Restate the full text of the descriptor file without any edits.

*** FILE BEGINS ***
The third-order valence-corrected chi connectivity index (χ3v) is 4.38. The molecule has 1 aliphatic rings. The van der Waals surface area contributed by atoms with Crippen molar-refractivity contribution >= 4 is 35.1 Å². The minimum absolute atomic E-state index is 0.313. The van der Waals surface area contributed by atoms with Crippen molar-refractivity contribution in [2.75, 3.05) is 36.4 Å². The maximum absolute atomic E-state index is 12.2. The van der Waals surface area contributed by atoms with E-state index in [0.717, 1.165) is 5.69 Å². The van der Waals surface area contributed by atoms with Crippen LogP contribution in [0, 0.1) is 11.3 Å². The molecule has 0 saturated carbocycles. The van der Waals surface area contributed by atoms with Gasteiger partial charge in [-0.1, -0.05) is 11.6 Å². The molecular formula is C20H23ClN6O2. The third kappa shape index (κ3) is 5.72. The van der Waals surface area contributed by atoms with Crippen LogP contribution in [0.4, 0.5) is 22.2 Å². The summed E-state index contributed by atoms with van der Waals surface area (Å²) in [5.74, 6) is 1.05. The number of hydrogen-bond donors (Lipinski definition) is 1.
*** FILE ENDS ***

The third-order valence-corrected chi connectivity index (χ3v) is 4.38. The molecule has 1 aliphatic rings. The van der Waals surface area contributed by atoms with Crippen molar-refractivity contribution >= 4 is 35.1 Å². The minimum absolute atomic E-state index is 0.313. The van der Waals surface area contributed by atoms with Crippen molar-refractivity contribution in [2.75, 3.05) is 36.4 Å². The maximum absolute atomic E-state index is 12.2. The van der Waals surface area contributed by atoms with E-state index in [0.717, 1.165) is 5.69 Å². The van der Waals surface area contributed by atoms with Crippen LogP contribution in [0, 0.1) is 11.3 Å². The molecule has 0 saturated carbocycles. The van der Waals surface area contributed by atoms with Gasteiger partial charge in [-0.1, -0.05) is 11.6 Å². The molecular formula is C20H23ClN6O2. The third kappa shape index (κ3) is 5.72. The van der Waals surface area contributed by atoms with Crippen LogP contribution in [0.4, 0.5) is 22.2 Å². The summed E-state index contributed by atoms with van der Waals surface area (Å²) in [5.74, 6) is 1.05. The number of hydrogen-bond donors (Lipinski definition) is 1.